- While Airplane Mode is turned on, reboot your iPad.
- After it reboots, go back to Settings then select Airplane Mode.
- Toggle the switch to turn Airplane Mode off again.
- Then head back to Settings-> WiFi menu, turn on the WiFi switch and retry connecting to your WiFi network.
If that still failed to solve the problem, proceed to the next solution.
ALSO READ: How to fix an Apple iPad that’s not charging
Fourth solution: Forget WiFi network then add it back.
The WiFi network that you’re trying to connect to might have been corrupted and is no longer working. In this case, you will need to delete the network and then set it up again. Here’s how it’s done:
- From your Home screen, tap Settings.
- Select WiFi. Toggle the WiFi switch to enable the feature, if necessary.
- Scroll down to the list of available WiFi networks.
- Tap to select your WiFi network.
- Then tap the information (i) icon next to the name of the WiFi network (SSID).
- Select the option to Forget This Network.
- Then tap Forget Network to confirm that you want to forget the selected WiFi network.
The selected network will then be deleted or removed from the list. If you see any other saved WiFi networks, forget them all so that none of them would cause conflict or interfere with the chosen WiFi network. Just follow the same procedure to forget/delete every other WiFi networks in this list.
After forgetting all saved WiFi networks, reboot your iPad to clear junks and temporary network data from its memory. Once it boots up, go back to Settings-> WiFi menu, enable the WiFi switch and then select your WiFi network to join or connect to. Be sure to input the correct WiFi password so the connection is successful.
Fifth solution: Reset network settings.
Resorting to system resets can be deemed among the next options if the problem continues. This will eliminate network configuration errors that might have caused the iPad’s network system to act up and stop working. Before you begin, take note of your WiFi password as you’ll need to re-enter it after the reset. Then follow these steps to reset network settings on your iPad:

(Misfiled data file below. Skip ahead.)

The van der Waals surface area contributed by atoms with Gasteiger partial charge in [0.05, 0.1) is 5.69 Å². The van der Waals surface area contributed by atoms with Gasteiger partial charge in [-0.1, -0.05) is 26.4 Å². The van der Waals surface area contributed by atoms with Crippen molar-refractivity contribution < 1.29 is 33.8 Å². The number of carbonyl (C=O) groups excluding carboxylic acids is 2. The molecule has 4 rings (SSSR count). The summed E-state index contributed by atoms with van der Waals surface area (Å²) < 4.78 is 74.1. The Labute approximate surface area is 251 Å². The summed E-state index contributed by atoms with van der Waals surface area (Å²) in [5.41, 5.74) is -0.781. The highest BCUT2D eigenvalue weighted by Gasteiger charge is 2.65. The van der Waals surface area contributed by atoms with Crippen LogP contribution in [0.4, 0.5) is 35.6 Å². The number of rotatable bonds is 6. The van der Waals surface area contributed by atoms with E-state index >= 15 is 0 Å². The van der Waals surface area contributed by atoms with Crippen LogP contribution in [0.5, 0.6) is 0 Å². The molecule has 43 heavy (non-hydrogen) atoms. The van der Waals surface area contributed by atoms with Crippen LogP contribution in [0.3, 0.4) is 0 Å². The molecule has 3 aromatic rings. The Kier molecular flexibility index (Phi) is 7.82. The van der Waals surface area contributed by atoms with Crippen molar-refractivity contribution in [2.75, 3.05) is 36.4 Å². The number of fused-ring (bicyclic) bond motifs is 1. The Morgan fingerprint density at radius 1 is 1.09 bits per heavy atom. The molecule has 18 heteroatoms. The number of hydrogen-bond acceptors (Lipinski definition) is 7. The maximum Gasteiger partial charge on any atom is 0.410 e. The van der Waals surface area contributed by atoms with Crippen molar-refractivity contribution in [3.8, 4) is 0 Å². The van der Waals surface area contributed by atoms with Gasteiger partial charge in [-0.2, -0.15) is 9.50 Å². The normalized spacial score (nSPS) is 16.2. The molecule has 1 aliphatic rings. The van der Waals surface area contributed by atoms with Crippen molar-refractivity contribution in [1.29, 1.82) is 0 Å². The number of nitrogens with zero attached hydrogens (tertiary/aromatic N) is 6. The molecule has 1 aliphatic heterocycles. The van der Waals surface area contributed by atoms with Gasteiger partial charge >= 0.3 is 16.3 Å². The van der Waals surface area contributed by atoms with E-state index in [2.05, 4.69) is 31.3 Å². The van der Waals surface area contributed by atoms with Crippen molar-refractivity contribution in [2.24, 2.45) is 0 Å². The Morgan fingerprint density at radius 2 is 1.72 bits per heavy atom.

- Tap Settings from the Home screen.
- Select General.
- Scroll down to and then tap on Reset.
- Choose the option to Reset network settings.
- Enter your device passcode when asked to continue.
- Then tap the option to confirm that you want to reset network settings on your iPad.
After the reset, your iPad should reboot automatically and then loads up the default network configurations. In order to reconnect to WiFi, you’ll have to enable WiFi first. That said, go back to Settings-> WiFi menu and then toggle the WiFi switch to turn it back on. Select your WiFi network and then retry to connect.
Sixth solution: Erase your iPad and set it up as new.
If performing all the aforementioned procedures didn’t solve the problem and that your iPad still won’t connect to WiFi, a master reset or factory reset can be considered as the last resort. This will allow you to set up your iPad’s WiFi functions automatically during start-up. Just don’t forget to back up all your important files beforehand because they will also be deleted during the reset. Since your iPad has no Internet access, backing up to iCloud won’t be possible. In that case, you will need to use iTunes so that you can back up files to your computer drive via iTunes.
To get started, get a computer ready. You can use either a Mac or Windows computer for as long as it has the latest version of iTunes app installed. Once you have the equipment ready, proceed with these steps to erase your iPad and restore its factory defaults through iTunes:
- Launch the iTunes app on your computer.
- While iTunes is running, connect your iPad to the computer using the Apple-supplied cable or Lightning cable that came with it.
- If prompted to enter your device passcode or Trust This Computer, simply follow the onscreen instructions to proceed.
- Select your iPad when it shows up in iTunes.
- Navigate to the Summary section.
- To back up files before restoring, just click the Back Up iPad button.
- then click the button to Restore [iPad].
- Finally, if prompted with a warning message, click the Restore button to confirm.
Allow your device to finish resetting and then restores to its factory default settings. You may opt to restore from a previous iOS backup or set up your iPad as new. Just follow the setup wizard to use automatic configurations and settings. When you get to the WiFi setup screen, be sure to provide the correct information so that your iPad connects to the desired WiFi network.
If your iPad still won’t connect to WiFi after exhausting all possible solutions, contact your Internet service provider/carrier to escalate the problem and ask further assistance in getting your iPad fixed and able to connect to WiFi as it should. Alternatively, you can take your device to an Apple-authorized service center so that an iPad technician can look into. There might be some advanced settings that need to be modified for your device to connect to WiFi. If hardware damage is found to be the underlying cause of the problem, then that when your iPad needs service.